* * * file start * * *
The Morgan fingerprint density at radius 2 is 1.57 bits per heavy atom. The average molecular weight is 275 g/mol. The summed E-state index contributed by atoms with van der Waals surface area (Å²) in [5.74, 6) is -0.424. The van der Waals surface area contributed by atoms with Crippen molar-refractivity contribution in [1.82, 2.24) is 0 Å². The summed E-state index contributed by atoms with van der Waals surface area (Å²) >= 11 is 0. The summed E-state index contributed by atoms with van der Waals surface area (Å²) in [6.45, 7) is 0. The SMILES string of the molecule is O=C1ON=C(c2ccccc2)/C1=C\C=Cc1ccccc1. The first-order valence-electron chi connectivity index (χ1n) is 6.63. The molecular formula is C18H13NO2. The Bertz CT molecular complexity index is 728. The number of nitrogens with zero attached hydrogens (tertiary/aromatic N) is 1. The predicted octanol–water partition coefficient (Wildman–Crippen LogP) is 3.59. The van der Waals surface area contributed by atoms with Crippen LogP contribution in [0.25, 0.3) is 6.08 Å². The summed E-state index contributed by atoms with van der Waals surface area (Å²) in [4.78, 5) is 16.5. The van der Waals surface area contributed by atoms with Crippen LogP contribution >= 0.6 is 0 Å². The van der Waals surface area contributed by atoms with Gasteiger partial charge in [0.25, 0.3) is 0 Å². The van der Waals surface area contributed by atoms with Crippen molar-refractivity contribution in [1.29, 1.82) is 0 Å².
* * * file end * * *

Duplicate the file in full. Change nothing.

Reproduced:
The Morgan fingerprint density at radius 2 is 1.57 bits per heavy atom. The average molecular weight is 275 g/mol. The summed E-state index contributed by atoms with van der Waals surface area (Å²) in [5.74, 6) is -0.424. The van der Waals surface area contributed by atoms with Crippen molar-refractivity contribution in [1.82, 2.24) is 0 Å². The summed E-state index contributed by atoms with van der Waals surface area (Å²) >= 11 is 0. The summed E-state index contributed by atoms with van der Waals surface area (Å²) in [6.45, 7) is 0. The SMILES string of the molecule is O=C1ON=C(c2ccccc2)/C1=C\C=Cc1ccccc1. The first-order valence-electron chi connectivity index (χ1n) is 6.63. The molecular formula is C18H13NO2. The Bertz CT molecular complexity index is 728. The number of nitrogens with zero attached hydrogens (tertiary/aromatic N) is 1. The predicted octanol–water partition coefficient (Wildman–Crippen LogP) is 3.59. The van der Waals surface area contributed by atoms with Crippen LogP contribution in [0.25, 0.3) is 6.08 Å². The summed E-state index contributed by atoms with van der Waals surface area (Å²) in [4.78, 5) is 16.5. The van der Waals surface area contributed by atoms with Crippen LogP contribution >= 0.6 is 0 Å². The van der Waals surface area contributed by atoms with Gasteiger partial charge in [0.25, 0.3) is 0 Å². The van der Waals surface area contributed by atoms with Crippen molar-refractivity contribution in [1.29, 1.82) is 0 Å².